5 Tech Questions Every Marketer Needs to Ask

5 Tech Questions Every Marketer Needs to Ask

A siloed department approach to any new project requiring technology is a thing of the past. More so today than ever, marketing and IT are working together whether it's mapping the customer journey or attending meetings together so all pertinent information is gathered upfront.

The challenge still exists, however, with understanding each other's roles and how each corresponds to the end result. In fact, eMarketer conducted a study which revealed only 8% of marketers said they have a comprehensive solution in place for collecting and analyzing data.

To help minimize frustration and keep focused on the goal, here are 5 questions every marketer should ask of their IT/Tech Support team with new projects (also for marketing partners to ask of prospects):
 

  1. What business problem are you trying to solve?
    Identify the issue that led you to this point. Was it an existing technology that needs an upgrade, is there a newer technology that allows your business to operate more effectively and efficiently or have you identified an industry issue that this solution will solve on a global level? With detailed information comes the correct solution. Ask clarifying questions, make sure you understand and agree what the issue is and determine the breadth of departments it affects so the right solution can be implemented. Here's a great visualization tool by GrowthVerse to help identify the issue and possible solutions.
     
  2. What are you currently lacking? What do you want from this technology?
    Resources, expertise, different perspective, time? There are many reasons to seek a new technology solution but you will also need to understand if this is a one-time date or long-term relationship. Understanding why a company has reached out - beyond the business problem - helps clarify ownership once a solution is implemented. 
     
  3. Who will be involved in the project from executive level to daily active participants?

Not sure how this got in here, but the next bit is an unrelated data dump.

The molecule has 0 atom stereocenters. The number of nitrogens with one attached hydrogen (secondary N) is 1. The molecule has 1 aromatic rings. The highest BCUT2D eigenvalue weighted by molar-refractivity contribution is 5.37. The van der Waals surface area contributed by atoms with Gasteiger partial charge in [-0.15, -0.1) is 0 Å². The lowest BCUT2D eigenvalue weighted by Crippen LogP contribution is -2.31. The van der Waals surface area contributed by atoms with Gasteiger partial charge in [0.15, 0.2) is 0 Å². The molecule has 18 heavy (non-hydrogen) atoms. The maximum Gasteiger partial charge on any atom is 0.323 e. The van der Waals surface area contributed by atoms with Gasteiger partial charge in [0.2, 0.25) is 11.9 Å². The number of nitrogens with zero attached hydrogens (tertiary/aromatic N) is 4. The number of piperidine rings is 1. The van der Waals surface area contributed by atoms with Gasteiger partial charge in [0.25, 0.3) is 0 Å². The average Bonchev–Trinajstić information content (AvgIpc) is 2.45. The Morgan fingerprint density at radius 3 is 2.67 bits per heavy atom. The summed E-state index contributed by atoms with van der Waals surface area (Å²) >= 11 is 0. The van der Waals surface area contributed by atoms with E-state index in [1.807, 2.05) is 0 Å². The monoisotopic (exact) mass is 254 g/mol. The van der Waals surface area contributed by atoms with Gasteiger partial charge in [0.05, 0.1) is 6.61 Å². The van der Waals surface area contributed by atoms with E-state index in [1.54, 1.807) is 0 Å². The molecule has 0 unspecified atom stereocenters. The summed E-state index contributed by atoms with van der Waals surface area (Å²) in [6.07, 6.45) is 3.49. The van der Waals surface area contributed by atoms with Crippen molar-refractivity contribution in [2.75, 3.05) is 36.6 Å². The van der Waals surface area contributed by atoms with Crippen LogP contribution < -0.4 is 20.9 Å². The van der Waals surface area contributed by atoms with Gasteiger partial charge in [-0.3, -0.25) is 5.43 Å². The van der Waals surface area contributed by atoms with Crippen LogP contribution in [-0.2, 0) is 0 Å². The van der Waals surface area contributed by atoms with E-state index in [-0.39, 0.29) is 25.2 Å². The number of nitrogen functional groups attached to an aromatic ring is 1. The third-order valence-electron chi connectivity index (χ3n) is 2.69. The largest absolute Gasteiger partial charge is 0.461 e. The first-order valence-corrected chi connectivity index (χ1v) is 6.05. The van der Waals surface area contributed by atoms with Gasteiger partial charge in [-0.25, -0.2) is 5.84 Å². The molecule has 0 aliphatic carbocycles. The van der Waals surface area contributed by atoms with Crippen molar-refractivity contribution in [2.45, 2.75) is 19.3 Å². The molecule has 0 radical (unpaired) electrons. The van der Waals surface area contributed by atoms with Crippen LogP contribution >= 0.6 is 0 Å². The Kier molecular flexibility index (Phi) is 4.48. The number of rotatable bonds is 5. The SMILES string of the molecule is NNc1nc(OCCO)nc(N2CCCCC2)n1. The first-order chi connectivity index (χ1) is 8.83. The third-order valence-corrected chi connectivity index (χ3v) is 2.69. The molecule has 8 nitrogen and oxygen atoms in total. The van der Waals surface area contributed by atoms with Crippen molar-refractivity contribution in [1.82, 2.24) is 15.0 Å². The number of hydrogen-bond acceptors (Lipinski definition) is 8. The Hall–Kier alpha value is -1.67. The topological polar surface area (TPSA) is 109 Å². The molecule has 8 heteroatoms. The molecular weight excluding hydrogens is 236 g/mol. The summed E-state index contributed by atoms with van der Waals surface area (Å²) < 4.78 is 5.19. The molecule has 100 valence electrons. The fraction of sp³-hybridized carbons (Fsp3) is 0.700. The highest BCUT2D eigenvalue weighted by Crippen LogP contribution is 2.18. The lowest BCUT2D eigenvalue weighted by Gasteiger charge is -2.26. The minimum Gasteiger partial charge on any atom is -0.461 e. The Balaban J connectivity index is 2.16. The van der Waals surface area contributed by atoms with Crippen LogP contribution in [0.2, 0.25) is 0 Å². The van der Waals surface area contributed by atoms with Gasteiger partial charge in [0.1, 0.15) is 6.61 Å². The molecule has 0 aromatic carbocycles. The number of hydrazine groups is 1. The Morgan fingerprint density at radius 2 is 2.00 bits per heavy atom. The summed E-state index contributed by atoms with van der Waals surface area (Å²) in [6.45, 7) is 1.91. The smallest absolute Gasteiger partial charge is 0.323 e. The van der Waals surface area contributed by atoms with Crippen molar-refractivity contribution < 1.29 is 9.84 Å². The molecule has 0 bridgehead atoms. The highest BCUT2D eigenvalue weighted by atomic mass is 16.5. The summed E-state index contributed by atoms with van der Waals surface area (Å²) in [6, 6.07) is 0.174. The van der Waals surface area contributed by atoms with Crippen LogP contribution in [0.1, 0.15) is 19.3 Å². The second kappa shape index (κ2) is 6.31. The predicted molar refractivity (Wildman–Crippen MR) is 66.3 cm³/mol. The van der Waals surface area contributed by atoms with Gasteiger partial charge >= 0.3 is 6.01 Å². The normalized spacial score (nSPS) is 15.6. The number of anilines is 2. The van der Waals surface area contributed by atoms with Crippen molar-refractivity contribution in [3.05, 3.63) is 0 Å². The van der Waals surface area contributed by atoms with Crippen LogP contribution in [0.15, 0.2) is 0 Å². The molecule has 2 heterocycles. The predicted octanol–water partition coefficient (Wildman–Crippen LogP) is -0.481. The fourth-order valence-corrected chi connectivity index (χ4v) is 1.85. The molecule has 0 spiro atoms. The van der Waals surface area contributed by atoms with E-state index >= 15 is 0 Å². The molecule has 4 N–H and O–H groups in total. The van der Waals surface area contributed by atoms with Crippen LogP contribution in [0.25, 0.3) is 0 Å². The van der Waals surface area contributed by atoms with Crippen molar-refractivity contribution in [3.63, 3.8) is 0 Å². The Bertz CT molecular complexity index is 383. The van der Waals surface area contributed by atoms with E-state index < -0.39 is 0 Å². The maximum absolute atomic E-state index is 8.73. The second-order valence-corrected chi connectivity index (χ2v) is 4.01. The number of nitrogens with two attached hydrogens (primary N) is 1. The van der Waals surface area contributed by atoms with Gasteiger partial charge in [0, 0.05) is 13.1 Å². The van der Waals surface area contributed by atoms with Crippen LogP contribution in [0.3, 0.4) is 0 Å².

Make sure you understand the approval process and who needs to approve the proposal, contract and cost. Also, know who is involved across departments the solution impacts and they are on board with changes that affect their department. There isn't anything worse than being blindsided in the middle of a project by an unexpected department or individual who wasn't involved in the initial conversations or understands the solution. It will delay, and possibly postpone or cancel, the contract. 
     
  4. What systems/technology do you currently use that will coexist with this solution? 
    Understand the existing infrastructure, any planned upgrades, how they all work together across departments and whether they are planning for any upcoming upgrades or changes that will impact the solution. You don't want to have to go back to the drawing board after starting a project because all the details weren't revealed upfront. 
     
  5. How much are you willing or able to spend on a solution to your business problem? 
    Solutions cost money. What does this solution mean to your business? What money will it save - direct and indirect? You need to identify how important the solution is to the business and where it is on their priority list. How much does the issue your business is currently having impact your day-to-day operations? Weigh the opportunity costs of operating with the issue, value against the dollar amount and value. Don't always let the dollar amount drive the decision. You may be surprised at the money being spent indirectly by operating in the current state. 

According to SMB Group Research, 67% of small businesses and 81% of medium businesses say technology solutions help them improve business outcomes or run the business better. However, on 19% of the small businesses and 86% of medium businesses have IT personnel on staff - and most are generalists, unable to stay current on technology. 

With these stats and knowing your business better than anyone outside the business, what business issues are you having? What's keeping you from resolving? 

Use these questions to guide your conversations and make sure when you leave a meeting that everyone involved is on the same page on:

  1. What the problem is
  2. Current technology used/anticipated new technology updates/purchases
  3. Budget
  4. Timeframe (final deadline, what's being delivered and to whom)
  5. Resources
  6. Solution

With that, you are good to go! Let us know how we can help. 

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